Comment End of an era.... (Score 1, Insightful) 492

We all knew that Microsoft has been wanting to switch Windows to a subscription model for a while now. The only question was how to do it without inciting a mass exodus. It looks like they have found the first step. Windows 10 users are now the product instead of the customer. I guess it should have been obvious where this was going...

Comment Baffling.... (Score 4, Insightful) 140

Lets pretend for a moment that government-mandated backdoors don't violate our 4 amendment rights eight ways till Friday and really will be only accessible to government agencies. (Background sniggering) Stay with me guys. Let's say their birthday wish is granted and all of the big tech companies implement backdoor decryption that only they can access.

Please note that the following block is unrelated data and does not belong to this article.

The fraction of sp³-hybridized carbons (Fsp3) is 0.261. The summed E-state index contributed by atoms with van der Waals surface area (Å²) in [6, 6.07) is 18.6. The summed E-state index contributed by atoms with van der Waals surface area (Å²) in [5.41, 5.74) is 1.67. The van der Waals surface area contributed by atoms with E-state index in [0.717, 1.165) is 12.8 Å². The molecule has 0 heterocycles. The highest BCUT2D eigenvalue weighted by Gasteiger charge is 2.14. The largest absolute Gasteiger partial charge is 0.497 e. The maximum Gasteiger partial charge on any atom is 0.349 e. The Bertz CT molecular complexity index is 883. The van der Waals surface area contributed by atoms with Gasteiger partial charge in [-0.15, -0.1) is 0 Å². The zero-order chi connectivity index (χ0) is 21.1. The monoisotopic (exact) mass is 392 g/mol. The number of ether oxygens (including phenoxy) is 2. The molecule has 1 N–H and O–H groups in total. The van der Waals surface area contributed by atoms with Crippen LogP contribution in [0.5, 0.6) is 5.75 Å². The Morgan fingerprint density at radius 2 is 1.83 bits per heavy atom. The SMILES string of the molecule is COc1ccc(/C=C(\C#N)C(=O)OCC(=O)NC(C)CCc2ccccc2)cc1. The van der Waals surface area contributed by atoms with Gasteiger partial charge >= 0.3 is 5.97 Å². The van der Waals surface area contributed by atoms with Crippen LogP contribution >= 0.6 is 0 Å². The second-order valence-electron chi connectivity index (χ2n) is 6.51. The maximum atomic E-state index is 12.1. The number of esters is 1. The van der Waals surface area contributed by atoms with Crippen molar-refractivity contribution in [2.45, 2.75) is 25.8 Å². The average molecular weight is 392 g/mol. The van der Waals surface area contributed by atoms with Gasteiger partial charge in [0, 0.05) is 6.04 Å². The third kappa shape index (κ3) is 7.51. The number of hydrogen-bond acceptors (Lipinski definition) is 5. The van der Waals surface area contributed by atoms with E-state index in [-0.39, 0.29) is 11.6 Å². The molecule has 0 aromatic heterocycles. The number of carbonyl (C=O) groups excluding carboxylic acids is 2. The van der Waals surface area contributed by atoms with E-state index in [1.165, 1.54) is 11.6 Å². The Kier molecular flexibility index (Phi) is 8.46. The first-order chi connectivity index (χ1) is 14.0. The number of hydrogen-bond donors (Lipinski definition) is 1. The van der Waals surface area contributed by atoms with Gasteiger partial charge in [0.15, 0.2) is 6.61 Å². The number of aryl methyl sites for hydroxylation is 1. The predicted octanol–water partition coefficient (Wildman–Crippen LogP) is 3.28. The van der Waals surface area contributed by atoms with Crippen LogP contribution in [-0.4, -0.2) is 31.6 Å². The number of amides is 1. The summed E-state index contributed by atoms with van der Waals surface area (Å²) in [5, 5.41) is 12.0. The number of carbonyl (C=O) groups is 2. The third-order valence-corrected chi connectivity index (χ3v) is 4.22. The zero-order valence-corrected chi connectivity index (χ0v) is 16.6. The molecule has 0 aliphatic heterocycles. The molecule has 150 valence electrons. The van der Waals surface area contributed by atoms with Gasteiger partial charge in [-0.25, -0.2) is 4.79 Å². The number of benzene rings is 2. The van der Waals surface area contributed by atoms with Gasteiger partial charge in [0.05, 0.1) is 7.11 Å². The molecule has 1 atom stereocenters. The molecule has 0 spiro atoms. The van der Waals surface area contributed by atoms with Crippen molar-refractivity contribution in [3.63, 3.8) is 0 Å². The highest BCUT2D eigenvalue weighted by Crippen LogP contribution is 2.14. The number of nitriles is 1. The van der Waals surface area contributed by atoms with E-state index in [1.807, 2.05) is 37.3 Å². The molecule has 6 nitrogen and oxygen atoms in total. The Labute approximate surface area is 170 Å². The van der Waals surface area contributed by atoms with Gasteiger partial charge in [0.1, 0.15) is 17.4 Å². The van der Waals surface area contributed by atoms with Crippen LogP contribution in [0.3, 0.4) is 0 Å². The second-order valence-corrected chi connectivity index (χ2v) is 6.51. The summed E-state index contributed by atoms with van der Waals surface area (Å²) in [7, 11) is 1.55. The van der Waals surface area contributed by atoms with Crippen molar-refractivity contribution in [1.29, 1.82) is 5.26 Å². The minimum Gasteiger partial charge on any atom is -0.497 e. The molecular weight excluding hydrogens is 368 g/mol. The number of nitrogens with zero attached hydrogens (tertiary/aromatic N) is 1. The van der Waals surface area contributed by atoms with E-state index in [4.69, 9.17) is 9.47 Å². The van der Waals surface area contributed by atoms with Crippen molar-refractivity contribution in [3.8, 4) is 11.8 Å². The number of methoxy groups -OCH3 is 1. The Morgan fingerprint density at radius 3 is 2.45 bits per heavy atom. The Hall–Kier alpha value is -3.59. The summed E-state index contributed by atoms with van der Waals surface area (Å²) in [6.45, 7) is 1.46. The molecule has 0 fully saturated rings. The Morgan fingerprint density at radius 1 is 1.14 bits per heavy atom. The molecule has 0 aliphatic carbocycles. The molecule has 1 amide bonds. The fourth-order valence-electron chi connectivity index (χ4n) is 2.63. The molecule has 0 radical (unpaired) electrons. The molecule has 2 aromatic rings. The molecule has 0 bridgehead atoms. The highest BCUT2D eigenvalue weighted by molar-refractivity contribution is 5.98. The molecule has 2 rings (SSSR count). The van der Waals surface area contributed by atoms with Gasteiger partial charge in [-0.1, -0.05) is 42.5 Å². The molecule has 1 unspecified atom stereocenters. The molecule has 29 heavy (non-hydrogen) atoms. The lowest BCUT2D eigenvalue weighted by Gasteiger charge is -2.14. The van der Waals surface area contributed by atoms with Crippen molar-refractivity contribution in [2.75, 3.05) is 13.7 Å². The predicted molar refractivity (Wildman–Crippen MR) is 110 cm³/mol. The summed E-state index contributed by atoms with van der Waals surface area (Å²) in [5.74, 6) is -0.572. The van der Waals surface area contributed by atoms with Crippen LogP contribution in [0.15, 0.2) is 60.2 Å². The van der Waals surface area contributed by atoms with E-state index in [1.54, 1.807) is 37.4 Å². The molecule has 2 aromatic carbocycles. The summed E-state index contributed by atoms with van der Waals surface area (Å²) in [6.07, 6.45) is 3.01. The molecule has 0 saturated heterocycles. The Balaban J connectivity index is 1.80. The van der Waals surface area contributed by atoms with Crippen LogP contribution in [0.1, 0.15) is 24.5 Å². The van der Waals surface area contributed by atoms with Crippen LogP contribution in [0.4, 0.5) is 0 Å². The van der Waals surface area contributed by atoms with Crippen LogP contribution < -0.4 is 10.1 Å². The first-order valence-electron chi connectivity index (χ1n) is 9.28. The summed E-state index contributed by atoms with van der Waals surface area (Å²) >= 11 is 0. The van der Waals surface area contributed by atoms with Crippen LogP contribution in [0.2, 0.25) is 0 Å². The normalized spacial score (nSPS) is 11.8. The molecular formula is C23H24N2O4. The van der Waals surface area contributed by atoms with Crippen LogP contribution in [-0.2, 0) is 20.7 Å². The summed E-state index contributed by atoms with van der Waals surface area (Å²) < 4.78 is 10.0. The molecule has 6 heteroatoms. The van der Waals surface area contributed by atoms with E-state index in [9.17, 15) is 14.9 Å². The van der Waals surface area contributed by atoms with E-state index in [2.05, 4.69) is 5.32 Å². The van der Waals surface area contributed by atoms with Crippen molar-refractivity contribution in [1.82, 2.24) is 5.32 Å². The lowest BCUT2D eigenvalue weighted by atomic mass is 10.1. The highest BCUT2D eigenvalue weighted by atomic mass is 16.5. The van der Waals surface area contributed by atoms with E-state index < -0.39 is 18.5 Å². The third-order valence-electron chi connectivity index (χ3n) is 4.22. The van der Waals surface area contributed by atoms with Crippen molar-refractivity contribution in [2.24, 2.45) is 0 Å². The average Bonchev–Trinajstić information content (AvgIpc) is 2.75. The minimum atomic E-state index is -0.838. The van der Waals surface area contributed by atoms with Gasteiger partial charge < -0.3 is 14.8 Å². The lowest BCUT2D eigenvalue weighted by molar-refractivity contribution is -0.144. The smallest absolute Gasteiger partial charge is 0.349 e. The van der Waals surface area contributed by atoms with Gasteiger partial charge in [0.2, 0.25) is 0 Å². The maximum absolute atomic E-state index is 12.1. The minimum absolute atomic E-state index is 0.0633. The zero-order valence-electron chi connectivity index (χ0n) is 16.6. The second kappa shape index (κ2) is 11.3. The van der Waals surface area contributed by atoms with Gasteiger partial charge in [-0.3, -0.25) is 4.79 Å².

Do they really think a single @#$%ing terrorist or criminal with half a brain is actually going to use those services instead of other alternatives? Maybe the next part of their amazingly forward-thinking plan is to convince Richard Stallman to bend a knee and put a backdoor in GnuPG.

Comment India?? (Score 5, Insightful) 77

Well when the hell are you going to sell Linux Thinkpads in the U.S., Lenovo? I had to settle for buying an x131e Chromebook and flashing the firmware.

And what is with this 'Cheaper alternative' nonsense? Last I checked, Linux users don't choose it because they are cheapskates; if anything they are more likely to buy higher end hardware